Final Score: James Madison 80, Drexel 70
Drexel Player of the Game: Sammy Mojica
Key to the Game: JMU Technical Foul
Next Game: In the future
The postseason is a fickle thing. It can be just an instant, or a month long celebration. The Dragons played some of the best defense they had shown all season in the first half of this game. And then that defense and their postseason dreams ended in an instant.
The Dragons were leading by a score of 25-23 with 1:51 to play in the first half when James Madison Head Coach Louis Rowe had a technical foul called on him. And then another. It sent Kari Jonsson to the line where he hit all four free throws. It sent Coach Rowe to the showers. And it set the James Madison Dukes on fire. In the following 21:51 the Dukes demanded the ball, showed confidence and penetrated to the basket like they may not have all season long. They stopped settling for three pointers and worked their way past the Drexel guards and got into the paint. The referees attempted to take back control of the game and called the game tightly from that point forward, forcing Rodney Williams career to end with a disqualification. Austin Williams joined him shortly thereafter and Mohammed Bah had 4 on him early in the second half, forcing Coach Spiker to alternate between a 4 guard set and playing rarely used freshman Jeremy Peck.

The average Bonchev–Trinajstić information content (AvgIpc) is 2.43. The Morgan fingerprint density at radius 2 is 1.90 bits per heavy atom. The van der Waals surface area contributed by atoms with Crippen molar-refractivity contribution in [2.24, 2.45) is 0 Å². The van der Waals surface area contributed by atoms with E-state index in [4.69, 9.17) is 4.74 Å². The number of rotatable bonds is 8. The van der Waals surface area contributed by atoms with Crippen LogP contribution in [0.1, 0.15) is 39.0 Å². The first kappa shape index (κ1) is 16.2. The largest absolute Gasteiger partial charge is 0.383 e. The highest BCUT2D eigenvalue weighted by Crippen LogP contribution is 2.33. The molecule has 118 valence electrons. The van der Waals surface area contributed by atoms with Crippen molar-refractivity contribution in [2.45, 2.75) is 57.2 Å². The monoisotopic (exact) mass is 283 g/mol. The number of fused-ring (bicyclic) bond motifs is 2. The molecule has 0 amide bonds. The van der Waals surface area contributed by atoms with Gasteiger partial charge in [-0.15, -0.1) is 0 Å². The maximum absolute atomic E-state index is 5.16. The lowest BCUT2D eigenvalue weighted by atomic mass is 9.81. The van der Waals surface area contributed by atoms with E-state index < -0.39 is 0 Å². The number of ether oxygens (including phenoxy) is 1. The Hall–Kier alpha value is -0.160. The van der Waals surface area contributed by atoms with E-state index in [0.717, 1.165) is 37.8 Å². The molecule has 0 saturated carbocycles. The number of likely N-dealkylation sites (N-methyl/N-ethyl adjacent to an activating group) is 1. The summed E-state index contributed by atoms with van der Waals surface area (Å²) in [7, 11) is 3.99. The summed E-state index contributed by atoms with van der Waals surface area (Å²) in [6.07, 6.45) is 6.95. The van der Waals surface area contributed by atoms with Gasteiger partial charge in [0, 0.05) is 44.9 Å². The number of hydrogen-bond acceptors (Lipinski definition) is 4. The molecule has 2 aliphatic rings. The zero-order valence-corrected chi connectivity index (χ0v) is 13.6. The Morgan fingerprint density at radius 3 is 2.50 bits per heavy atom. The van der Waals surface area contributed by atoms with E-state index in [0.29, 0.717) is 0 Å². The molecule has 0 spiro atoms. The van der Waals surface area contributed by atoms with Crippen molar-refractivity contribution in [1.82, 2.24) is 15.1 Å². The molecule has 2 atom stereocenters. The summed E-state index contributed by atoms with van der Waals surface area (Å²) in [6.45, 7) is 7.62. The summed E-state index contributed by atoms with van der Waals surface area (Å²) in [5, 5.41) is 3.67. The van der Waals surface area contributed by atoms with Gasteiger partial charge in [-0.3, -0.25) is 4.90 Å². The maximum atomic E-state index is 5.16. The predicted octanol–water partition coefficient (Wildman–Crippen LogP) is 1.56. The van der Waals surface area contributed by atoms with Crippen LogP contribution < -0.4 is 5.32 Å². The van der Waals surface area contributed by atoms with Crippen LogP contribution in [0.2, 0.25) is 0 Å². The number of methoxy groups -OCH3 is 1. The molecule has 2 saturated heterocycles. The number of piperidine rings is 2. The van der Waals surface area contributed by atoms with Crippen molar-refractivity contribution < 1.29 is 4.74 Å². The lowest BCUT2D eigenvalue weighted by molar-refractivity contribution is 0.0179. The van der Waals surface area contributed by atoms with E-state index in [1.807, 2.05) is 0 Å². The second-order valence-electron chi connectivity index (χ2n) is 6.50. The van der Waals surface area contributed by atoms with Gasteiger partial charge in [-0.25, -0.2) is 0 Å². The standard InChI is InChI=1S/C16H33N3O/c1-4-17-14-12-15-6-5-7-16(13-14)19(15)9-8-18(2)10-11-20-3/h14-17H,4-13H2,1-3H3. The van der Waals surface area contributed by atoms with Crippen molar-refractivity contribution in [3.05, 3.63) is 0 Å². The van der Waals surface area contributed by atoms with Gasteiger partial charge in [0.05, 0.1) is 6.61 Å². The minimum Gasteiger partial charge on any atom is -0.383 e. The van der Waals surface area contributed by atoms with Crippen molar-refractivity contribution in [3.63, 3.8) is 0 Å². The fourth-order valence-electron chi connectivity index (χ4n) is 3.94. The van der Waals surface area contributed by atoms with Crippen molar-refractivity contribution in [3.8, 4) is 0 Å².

After forcing JMU to take 11 three pointers and just 12 two pointers in the first half, the Dukes took just 6 three pointers compared with 24 twos in the second. After being proud of his defense in the first half, James Madison showed Coach Spiker what fans had seen for most of the season in the second half. When the Dukes got angry and started to create offensive pressure, the Dragons defense sagged, to the tune of allowing 55 points in a half. And with that, the college basketball careers of at least Rodney Williams, Mohammed Bah, Elgin Ford and John Moran concluded.
The Dragons will return next year with older, wiser guards. Austin Williams will anchor a younger front court. No one expected a miracle in year one, although the seniors may have secretly wished for it. Much like in this contest, there were moments of glory this year, but lack of consistency and struggling under pressure ruled the day. With the coaching staff and players more firmly in place next year, expectations will rise. We’re on to year two.